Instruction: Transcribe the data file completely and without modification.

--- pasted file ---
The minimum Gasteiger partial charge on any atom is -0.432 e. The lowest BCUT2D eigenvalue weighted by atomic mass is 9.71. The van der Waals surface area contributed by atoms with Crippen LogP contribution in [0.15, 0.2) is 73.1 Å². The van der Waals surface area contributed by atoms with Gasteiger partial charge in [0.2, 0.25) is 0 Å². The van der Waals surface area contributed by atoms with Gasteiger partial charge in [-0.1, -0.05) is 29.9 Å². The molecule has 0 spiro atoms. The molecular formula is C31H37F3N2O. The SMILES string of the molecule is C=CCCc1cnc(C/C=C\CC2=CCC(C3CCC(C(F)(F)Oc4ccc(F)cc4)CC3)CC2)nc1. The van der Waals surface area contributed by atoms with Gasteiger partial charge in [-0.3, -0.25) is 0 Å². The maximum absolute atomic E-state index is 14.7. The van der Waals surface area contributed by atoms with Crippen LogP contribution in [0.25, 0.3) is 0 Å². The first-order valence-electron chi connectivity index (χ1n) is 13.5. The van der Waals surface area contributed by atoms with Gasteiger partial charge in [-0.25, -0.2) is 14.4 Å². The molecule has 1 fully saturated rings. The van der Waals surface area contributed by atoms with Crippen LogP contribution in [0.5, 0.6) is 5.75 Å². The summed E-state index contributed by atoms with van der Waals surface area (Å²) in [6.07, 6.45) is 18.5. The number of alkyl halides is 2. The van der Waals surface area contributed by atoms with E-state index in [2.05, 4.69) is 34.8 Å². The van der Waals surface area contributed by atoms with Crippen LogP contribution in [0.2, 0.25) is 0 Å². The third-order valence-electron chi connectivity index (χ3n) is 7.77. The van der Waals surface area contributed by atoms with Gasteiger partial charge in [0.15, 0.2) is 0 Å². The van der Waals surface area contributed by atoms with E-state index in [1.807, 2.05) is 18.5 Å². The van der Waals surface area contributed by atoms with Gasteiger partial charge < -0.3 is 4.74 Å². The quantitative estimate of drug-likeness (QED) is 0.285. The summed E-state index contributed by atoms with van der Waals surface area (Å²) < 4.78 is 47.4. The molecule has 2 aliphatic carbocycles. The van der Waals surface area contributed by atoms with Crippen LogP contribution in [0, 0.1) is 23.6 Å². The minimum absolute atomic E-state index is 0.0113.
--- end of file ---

The minimum Gasteiger partial charge on any atom is -0.432 e. The lowest BCUT2D eigenvalue weighted by atomic mass is 9.71. The van der Waals surface area contributed by atoms with Crippen LogP contribution in [0.15, 0.2) is 73.1 Å². The van der Waals surface area contributed by atoms with Gasteiger partial charge in [0.2, 0.25) is 0 Å². The van der Waals surface area contributed by atoms with Gasteiger partial charge in [-0.1, -0.05) is 29.9 Å². The molecule has 0 spiro atoms. The molecular formula is C31H37F3N2O. The SMILES string of the molecule is C=CCCc1cnc(C/C=C\CC2=CCC(C3CCC(C(F)(F)Oc4ccc(F)cc4)CC3)CC2)nc1. The van der Waals surface area contributed by atoms with Gasteiger partial charge in [-0.3, -0.25) is 0 Å². The maximum absolute atomic E-state index is 14.7. The van der Waals surface area contributed by atoms with Crippen LogP contribution in [0.25, 0.3) is 0 Å². The first-order valence-electron chi connectivity index (χ1n) is 13.5. The van der Waals surface area contributed by atoms with Gasteiger partial charge in [-0.25, -0.2) is 14.4 Å². The molecule has 1 fully saturated rings. The van der Waals surface area contributed by atoms with Crippen LogP contribution in [0.5, 0.6) is 5.75 Å². The summed E-state index contributed by atoms with van der Waals surface area (Å²) in [6.07, 6.45) is 18.5. The number of alkyl halides is 2. The van der Waals surface area contributed by atoms with E-state index in [2.05, 4.69) is 34.8 Å². The van der Waals surface area contributed by atoms with Crippen LogP contribution in [0.2, 0.25) is 0 Å². The third-order valence-electron chi connectivity index (χ3n) is 7.77. The van der Waals surface area contributed by atoms with Gasteiger partial charge in [0.15, 0.2) is 0 Å². The van der Waals surface area contributed by atoms with E-state index in [1.807, 2.05) is 18.5 Å². The van der Waals surface area contributed by atoms with Gasteiger partial charge < -0.3 is 4.74 Å². The quantitative estimate of drug-likeness (QED) is 0.285. The summed E-state index contributed by atoms with van der Waals surface area (Å²) < 4.78 is 47.4. The molecule has 2 aliphatic carbocycles. The van der Waals surface area contributed by atoms with Crippen LogP contribution in [0, 0.1) is 23.6 Å². The minimum absolute atomic E-state index is 0.0113.